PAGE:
|Project by TheWoodenOyster||posted 08-26-2014 02:52 PM||1448 views||2 times favorited||5 comments|
I built this experimental desk a few weeks ago out of some leftover cherry I had from a dining table that I built. I had wanted a desk that I could stand at as opposed to sit at for a long time. It helps my back feel much better. It also gave me a chance to try out some new techniques without the risk of screwing a commissioned piece up.
Overall dimensions are 17” deep x 30” wide x 39” tall.
The top box portion is made from a solid cherry panel glue up. I made a new sled for cutting long miter joints like the corners of this box. It needs a bit of tweaking, as I did have some gaps of around .008 to .010 in some places in my long miter joints. I am guessing a wixey might fix that problem. The grain flows continuously over the top and both sides. The glue up for this was interesting. At first I was going to try a ratchet strap setup, but I decided on just using blue painter’s tape to hold it together while it dried. The tape worked great, much better than the straps would have worked.
The legs are splayed out to provide a little more stability. They were tapered using a new taper/SLR jig that I built for the tablesaw. There are three simple inlay stripes at the tops of the legs that I cut with one .125 saw kerf thickness. Legs are attached to the box using mortises and homemade dominoes.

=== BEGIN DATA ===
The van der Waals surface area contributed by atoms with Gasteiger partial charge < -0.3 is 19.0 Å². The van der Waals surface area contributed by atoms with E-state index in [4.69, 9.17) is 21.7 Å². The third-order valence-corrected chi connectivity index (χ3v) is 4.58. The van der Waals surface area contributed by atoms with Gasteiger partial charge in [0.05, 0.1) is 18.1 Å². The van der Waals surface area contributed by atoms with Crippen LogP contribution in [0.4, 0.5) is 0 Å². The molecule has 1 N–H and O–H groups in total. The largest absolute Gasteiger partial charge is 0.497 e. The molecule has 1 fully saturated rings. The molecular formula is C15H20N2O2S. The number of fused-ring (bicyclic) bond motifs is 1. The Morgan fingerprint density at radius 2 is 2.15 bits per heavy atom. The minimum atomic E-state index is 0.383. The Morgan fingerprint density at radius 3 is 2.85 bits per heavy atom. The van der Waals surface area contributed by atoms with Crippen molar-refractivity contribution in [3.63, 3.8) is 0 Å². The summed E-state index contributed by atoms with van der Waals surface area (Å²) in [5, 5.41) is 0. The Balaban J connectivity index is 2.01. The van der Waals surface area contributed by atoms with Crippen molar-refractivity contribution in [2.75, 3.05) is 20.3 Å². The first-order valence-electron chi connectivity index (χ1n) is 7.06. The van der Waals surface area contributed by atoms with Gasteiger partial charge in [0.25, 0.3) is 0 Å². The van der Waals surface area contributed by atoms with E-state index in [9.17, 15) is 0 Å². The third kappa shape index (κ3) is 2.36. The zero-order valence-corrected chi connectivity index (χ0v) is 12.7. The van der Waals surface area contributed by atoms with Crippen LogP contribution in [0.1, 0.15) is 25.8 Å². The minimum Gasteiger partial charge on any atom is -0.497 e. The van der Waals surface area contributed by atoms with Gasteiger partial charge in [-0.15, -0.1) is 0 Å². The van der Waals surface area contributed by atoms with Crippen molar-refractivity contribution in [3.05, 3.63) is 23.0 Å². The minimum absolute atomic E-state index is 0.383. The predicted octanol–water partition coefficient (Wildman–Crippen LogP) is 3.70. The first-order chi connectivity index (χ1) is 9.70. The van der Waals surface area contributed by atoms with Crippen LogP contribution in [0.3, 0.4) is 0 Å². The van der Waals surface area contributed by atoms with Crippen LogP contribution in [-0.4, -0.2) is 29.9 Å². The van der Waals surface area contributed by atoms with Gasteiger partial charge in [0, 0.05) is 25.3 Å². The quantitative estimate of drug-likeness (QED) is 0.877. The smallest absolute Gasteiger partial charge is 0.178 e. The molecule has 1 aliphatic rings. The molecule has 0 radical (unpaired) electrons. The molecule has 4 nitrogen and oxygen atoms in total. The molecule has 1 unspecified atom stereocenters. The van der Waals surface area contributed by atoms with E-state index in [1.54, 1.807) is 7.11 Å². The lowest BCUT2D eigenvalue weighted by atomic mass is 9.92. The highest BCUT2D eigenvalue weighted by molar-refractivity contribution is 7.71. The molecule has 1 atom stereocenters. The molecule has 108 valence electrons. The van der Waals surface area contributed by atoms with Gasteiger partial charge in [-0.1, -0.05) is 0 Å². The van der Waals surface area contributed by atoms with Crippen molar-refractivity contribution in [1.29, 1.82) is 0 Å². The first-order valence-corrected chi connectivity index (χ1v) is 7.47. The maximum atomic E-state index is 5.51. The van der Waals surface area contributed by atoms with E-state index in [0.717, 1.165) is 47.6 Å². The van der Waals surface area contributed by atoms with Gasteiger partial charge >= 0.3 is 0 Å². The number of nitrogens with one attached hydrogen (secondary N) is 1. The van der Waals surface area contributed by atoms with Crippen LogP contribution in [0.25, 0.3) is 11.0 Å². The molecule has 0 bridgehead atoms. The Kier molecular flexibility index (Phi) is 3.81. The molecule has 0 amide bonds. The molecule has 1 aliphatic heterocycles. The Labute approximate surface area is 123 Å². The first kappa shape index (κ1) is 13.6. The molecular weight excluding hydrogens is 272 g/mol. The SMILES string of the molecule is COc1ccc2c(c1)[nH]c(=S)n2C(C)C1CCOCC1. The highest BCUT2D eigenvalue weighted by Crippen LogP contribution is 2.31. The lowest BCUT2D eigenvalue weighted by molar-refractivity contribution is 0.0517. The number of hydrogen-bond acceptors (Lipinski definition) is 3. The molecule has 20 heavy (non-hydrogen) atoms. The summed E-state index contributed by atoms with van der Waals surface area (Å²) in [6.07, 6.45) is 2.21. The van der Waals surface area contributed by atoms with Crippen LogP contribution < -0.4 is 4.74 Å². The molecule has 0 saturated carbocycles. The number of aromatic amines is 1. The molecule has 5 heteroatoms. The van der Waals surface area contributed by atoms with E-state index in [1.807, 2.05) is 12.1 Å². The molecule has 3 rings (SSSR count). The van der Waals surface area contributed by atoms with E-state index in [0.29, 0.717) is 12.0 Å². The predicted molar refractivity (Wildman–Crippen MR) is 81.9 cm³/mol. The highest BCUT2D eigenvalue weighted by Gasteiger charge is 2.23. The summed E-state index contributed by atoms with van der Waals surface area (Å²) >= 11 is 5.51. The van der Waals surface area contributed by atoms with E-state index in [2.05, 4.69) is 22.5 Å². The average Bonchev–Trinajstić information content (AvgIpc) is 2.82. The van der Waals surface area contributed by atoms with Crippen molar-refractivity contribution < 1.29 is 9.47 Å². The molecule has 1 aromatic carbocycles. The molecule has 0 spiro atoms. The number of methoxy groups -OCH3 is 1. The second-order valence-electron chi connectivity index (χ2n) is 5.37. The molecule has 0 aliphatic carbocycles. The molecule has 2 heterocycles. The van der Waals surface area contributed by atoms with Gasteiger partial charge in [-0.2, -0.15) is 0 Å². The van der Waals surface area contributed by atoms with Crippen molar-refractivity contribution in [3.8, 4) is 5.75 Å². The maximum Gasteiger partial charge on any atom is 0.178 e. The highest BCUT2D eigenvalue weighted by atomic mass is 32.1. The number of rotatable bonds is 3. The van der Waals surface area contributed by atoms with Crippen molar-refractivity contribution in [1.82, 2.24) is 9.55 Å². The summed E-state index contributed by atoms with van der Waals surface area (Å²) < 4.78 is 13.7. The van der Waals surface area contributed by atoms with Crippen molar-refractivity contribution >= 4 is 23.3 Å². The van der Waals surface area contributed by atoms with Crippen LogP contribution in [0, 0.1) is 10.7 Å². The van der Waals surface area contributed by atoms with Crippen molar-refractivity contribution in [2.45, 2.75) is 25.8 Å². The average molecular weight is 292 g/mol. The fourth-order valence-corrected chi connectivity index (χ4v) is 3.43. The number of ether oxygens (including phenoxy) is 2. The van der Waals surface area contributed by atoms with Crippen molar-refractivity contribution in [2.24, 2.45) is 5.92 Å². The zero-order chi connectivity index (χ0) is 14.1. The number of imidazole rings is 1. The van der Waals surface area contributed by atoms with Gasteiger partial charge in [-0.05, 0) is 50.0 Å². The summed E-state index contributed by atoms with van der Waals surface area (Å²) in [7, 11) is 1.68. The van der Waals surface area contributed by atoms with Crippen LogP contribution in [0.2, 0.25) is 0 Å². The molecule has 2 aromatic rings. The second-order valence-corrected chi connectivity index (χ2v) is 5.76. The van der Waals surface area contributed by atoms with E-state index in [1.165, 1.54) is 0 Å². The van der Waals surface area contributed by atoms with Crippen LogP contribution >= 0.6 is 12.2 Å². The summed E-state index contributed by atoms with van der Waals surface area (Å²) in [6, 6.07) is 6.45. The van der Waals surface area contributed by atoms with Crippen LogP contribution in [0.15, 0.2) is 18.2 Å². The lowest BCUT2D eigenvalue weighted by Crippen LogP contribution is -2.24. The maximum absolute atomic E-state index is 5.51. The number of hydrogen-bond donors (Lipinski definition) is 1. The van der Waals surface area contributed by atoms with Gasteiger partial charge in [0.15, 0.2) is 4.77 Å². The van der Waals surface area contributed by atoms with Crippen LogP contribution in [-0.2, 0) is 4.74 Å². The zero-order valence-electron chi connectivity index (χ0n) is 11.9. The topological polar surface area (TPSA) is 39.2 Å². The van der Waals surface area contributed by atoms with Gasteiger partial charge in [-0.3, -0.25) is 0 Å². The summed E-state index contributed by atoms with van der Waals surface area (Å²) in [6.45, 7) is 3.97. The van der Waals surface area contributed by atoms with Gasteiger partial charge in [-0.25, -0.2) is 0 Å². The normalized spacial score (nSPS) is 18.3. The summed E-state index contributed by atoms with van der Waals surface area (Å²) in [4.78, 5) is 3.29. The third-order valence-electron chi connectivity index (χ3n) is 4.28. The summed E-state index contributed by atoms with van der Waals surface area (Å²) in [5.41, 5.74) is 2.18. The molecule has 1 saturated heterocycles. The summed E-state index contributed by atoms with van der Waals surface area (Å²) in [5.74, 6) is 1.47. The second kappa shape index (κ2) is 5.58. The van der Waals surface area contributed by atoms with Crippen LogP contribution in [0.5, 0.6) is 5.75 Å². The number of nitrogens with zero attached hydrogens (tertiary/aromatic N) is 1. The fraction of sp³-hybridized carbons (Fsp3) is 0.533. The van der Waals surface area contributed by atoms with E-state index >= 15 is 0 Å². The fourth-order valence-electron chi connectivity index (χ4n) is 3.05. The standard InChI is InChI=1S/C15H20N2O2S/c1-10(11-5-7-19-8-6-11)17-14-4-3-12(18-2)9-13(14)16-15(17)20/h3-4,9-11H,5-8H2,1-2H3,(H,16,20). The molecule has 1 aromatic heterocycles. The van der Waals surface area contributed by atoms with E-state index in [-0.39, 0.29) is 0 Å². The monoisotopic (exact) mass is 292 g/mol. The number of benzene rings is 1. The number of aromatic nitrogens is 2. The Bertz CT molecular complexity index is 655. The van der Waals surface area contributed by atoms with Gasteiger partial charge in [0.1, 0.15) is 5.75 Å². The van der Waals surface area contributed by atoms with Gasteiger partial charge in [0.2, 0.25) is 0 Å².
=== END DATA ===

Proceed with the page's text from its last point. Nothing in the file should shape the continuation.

Finish is 2 coats of PURE tung oil. Don’t ask if it was Formby’s or Minwax. It was pure tung oil thinned with mineral spirits.
1. I wanted to test the max height I felt comfortable making legs without some sort of stretcher to hold the lower portion of the legs stable. In my opinion, these legs do need some sort of stretcher at the bottom for stabilization. I think 6” to 12” shorter, it would be fine for an occassional table that doesn’t get touched or stressed much.
2. Pure Tung Oil. I wasn’t particularly impressed. I got sort of a fugly blotching. Also it seems like the finishing process with oil should truly take weeks. Not the best protection, and not the best look either. I’ll be going back to wipe on poly.
3. Mitered corner box. I was pleased with this, and will likely use the design element again. I need to dial in my angle a little more and will probably get a wixey if the element comes up in a commission. I also found that my titebond 3 left darker glue lines than I had hoped for. From what I understand titebond 1 could solve this problem. I think this design element is pretty hot right now in consumers’ eyes, so hopefully it could catch some eyes and reel in some work. One last thing about the mitered corners. I rounded them over ever so slightly to get rid of the sharp corners. Doing this resulted in a dark line along the entire corner due to the exposed end grain and the increased finish absorption in that area. I expect this wouldn’t be so bad with wipe on poly.
Thanks for reading, questions and comment welcome!
-- The Wood Is Your Oyster